Let's not isolate the PA profession in saying that it is the only profession that you should "be prepared to be let go" or many people are competing for one job. As with any other career, just because you have a degree does not make you qualified for the job. You need to prove yourself. The absolute negativity in these posts I am reading is truly unbelievable. 

Healthcare is a booming field, especially these days, so no one will be unemployed for long stretches of time, I don't care what you say. You people focus on "how many PAs and NPs are being produced each year," but do not look at "how many people are retiring per year." Our society is getting older and older, which is going to mean healthcare is soon going to accelerate at a pace faster than what it currently is. 

There is a reason why 19 of the top 25 jobs in America are in healthcare. There is a reason why NP and PA are 2nd and 3rd, respectively. There is a reason why PA was in the top 5 professions for the past 4 years. These are from multiple articles, not just one source. 

For those of you having difficulty jobs, location is the key factor. There are places where there are 10 PA and NP programs within a 50 mile radius, pumping out hundreds of PAs and NPs per year. Simple solution, look elsewhere.

I can tell you that I am out here in the northeast and there is no shortage of jobs. Lateral movement is common here, people are switching for derm to EM to psych to surgery with no problem. Residency is a plus, but is not absolutely necessary. I work in CT surg and we constantly look for new grads to train.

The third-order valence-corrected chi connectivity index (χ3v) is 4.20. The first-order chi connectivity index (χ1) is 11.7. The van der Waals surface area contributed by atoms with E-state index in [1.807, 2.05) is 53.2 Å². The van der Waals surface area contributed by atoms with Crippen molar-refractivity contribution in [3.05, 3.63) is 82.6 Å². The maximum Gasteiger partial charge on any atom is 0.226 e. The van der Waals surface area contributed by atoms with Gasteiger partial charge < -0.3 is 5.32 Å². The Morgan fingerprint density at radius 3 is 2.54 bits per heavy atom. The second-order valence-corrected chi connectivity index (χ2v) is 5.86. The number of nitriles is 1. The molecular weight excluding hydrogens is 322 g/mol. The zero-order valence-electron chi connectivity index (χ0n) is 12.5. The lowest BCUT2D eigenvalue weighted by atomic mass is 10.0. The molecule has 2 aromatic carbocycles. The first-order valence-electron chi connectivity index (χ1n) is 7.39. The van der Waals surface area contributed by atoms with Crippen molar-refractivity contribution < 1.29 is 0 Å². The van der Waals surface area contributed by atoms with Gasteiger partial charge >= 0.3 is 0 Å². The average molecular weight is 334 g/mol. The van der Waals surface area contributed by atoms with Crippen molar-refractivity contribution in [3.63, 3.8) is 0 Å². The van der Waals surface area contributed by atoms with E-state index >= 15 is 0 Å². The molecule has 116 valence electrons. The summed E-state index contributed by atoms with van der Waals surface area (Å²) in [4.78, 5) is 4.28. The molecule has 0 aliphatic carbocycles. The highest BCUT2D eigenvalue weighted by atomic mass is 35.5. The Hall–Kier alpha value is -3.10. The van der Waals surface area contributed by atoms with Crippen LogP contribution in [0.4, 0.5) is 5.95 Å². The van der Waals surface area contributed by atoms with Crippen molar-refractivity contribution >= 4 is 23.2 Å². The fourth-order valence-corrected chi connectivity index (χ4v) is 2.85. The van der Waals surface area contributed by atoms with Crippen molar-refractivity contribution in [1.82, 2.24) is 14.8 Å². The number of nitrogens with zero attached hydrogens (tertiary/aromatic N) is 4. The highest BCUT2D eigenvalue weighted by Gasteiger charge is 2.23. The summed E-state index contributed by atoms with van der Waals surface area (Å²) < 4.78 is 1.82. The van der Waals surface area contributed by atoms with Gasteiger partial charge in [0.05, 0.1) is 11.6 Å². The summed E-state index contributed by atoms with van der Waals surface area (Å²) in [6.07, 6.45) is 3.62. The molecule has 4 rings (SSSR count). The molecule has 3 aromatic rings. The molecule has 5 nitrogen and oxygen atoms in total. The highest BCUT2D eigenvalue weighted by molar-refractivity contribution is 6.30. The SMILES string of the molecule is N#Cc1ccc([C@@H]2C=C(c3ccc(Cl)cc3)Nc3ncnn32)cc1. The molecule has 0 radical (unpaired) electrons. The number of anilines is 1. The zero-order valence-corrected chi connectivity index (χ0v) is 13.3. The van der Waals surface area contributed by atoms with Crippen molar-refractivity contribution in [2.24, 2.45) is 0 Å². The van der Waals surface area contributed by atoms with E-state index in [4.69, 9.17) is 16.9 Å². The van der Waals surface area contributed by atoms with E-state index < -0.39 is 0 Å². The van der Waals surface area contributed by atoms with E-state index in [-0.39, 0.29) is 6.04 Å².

Sorry for the ramble, but I needed to speak up and quiet this negativity. There may be certain locations or instances where what some of you say is true, but you can't blame this on the profession as a whole. Certain locations or specialities may be hard to find jobs, but this isn't true of the PA profession as a whole. 

True that saturated job markets and competition are not unique to our field. We also routinely acknowledge the location factor. But I dont think the posts above constitute "negativity". Much of this is factually-based and there are more people here corroborating that experience than those who think the future's so bright they have to wear shades. How many people seek out this forum because they cant find a job? Or are getting used? Or are finding it wasnt what they thought it would be? Sure there might be a selection bias, but these are real PAs.

I also dont buy the "top profession" BS. Fake news. What exactly does that mean anyway? Projected jobs, median salary, and unemployment rate. They dont look at jobs relative to the number of new grads. Median salary, ok it's decent, but not relative the amount of educational debt most incur. Unemployment rate is tallied by those who actually FILE for unemployment. Fake click-bait news. You know what else is on that list? Dentist, OB/GYN (lol), pediatrician...

This forum is a place where you can get the straight dope on what real PAs are experiencing. Which includes all opinions, even perceived 'negativity'.